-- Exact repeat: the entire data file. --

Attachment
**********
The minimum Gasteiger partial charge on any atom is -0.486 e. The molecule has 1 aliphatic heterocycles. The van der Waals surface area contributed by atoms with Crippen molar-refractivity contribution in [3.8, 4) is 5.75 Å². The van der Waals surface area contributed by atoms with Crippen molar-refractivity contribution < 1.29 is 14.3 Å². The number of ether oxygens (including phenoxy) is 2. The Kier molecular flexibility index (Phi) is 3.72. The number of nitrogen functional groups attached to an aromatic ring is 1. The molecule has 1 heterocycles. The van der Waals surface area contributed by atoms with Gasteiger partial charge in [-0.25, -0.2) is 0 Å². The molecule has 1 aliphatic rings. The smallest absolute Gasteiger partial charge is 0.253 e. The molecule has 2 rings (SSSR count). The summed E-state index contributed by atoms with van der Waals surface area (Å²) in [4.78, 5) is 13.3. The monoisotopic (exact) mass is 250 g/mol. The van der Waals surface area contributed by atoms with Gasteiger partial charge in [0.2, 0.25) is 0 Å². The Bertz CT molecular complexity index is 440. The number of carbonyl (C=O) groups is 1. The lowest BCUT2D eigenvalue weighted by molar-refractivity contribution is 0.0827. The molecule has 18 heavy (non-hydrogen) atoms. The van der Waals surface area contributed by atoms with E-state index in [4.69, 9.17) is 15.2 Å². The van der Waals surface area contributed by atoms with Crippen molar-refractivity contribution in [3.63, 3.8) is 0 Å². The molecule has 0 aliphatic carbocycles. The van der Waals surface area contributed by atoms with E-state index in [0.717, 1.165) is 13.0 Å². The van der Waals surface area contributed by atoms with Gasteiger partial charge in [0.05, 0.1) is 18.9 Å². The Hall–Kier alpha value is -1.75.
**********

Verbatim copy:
The minimum Gasteiger partial charge on any atom is -0.486 e. The molecule has 1 aliphatic heterocycles. The van der Waals surface area contributed by atoms with Crippen molar-refractivity contribution in [3.8, 4) is 5.75 Å². The van der Waals surface area contributed by atoms with Crippen molar-refractivity contribution < 1.29 is 14.3 Å². The number of ether oxygens (including phenoxy) is 2. The Kier molecular flexibility index (Phi) is 3.72. The number of nitrogen functional groups attached to an aromatic ring is 1. The molecule has 1 heterocycles. The van der Waals surface area contributed by atoms with Gasteiger partial charge in [-0.25, -0.2) is 0 Å². The molecule has 1 aliphatic rings. The smallest absolute Gasteiger partial charge is 0.253 e. The molecule has 2 rings (SSSR count). The summed E-state index contributed by atoms with van der Waals surface area (Å²) in [4.78, 5) is 13.3. The monoisotopic (exact) mass is 250 g/mol. The van der Waals surface area contributed by atoms with Gasteiger partial charge in [0.2, 0.25) is 0 Å². The Bertz CT molecular complexity index is 440. The number of carbonyl (C=O) groups is 1. The lowest BCUT2D eigenvalue weighted by molar-refractivity contribution is 0.0827. The molecule has 18 heavy (non-hydrogen) atoms. The van der Waals surface area contributed by atoms with E-state index in [4.69, 9.17) is 15.2 Å². The van der Waals surface area contributed by atoms with Crippen molar-refractivity contribution in [3.63, 3.8) is 0 Å². The molecule has 0 aliphatic carbocycles. The van der Waals surface area contributed by atoms with E-state index in [0.717, 1.165) is 13.0 Å². The van der Waals surface area contributed by atoms with Gasteiger partial charge in [0.05, 0.1) is 18.9 Å². The Hall–Kier alpha value is -1.75.